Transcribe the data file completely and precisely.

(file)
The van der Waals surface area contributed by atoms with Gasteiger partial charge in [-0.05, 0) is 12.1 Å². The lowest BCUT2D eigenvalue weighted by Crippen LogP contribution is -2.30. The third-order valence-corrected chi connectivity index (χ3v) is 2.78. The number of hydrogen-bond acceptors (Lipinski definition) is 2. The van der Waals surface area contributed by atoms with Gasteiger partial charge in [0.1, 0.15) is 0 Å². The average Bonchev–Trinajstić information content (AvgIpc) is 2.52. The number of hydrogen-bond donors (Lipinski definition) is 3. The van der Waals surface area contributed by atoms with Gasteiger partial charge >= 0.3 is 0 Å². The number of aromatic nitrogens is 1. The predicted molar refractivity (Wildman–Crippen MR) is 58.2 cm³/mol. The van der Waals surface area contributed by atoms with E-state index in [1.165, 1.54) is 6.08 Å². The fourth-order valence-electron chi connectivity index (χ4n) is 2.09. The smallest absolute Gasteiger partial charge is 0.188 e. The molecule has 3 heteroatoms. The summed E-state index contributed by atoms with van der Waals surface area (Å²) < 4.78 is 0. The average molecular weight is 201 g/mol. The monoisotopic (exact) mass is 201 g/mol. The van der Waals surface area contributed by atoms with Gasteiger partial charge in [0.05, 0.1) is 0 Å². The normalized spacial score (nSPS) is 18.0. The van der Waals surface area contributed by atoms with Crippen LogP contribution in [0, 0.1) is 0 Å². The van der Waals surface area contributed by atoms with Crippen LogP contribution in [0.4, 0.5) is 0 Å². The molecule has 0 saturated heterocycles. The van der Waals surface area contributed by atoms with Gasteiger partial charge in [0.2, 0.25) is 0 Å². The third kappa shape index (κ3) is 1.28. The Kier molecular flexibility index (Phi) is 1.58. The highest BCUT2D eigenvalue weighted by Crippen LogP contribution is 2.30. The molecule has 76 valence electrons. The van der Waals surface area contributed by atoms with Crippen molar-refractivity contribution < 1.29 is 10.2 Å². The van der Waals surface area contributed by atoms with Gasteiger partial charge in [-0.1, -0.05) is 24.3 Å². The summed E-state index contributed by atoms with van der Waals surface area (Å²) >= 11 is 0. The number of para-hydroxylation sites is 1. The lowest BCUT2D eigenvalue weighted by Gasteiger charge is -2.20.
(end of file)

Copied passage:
The van der Waals surface area contributed by atoms with Gasteiger partial charge in [-0.05, 0) is 12.1 Å². The lowest BCUT2D eigenvalue weighted by Crippen LogP contribution is -2.30. The third-order valence-corrected chi connectivity index (χ3v) is 2.78. The number of hydrogen-bond acceptors (Lipinski definition) is 2. The van der Waals surface area contributed by atoms with Gasteiger partial charge in [0.1, 0.15) is 0 Å². The average Bonchev–Trinajstić information content (AvgIpc) is 2.52. The number of hydrogen-bond donors (Lipinski definition) is 3. The van der Waals surface area contributed by atoms with Gasteiger partial charge >= 0.3 is 0 Å². The number of aromatic nitrogens is 1. The predicted molar refractivity (Wildman–Crippen MR) is 58.2 cm³/mol. The van der Waals surface area contributed by atoms with E-state index in [1.165, 1.54) is 6.08 Å². The fourth-order valence-electron chi connectivity index (χ4n) is 2.09. The smallest absolute Gasteiger partial charge is 0.188 e. The molecule has 3 heteroatoms. The summed E-state index contributed by atoms with van der Waals surface area (Å²) < 4.78 is 0. The average molecular weight is 201 g/mol. The monoisotopic (exact) mass is 201 g/mol. The van der Waals surface area contributed by atoms with Gasteiger partial charge in [0.05, 0.1) is 0 Å². The normalized spacial score (nSPS) is 18.0. The van der Waals surface area contributed by atoms with Crippen LogP contribution in [0, 0.1) is 0 Å². The van der Waals surface area contributed by atoms with Crippen LogP contribution in [0.4, 0.5) is 0 Å². The molecule has 0 saturated heterocycles. The van der Waals surface area contributed by atoms with Gasteiger partial charge in [0.2, 0.25) is 0 Å². The third kappa shape index (κ3) is 1.28. The Kier molecular flexibility index (Phi) is 1.58. The highest BCUT2D eigenvalue weighted by Crippen LogP contribution is 2.30. The molecule has 76 valence electrons. The van der Waals surface area contributed by atoms with Crippen molar-refractivity contribution < 1.29 is 10.2 Å². The van der Waals surface area contributed by atoms with Gasteiger partial charge in [-0.1, -0.05) is 24.3 Å². The summed E-state index contributed by atoms with van der Waals surface area (Å²) >= 11 is 0. The number of para-hydroxylation sites is 1. The lowest BCUT2D eigenvalue weighted by Gasteiger charge is -2.20.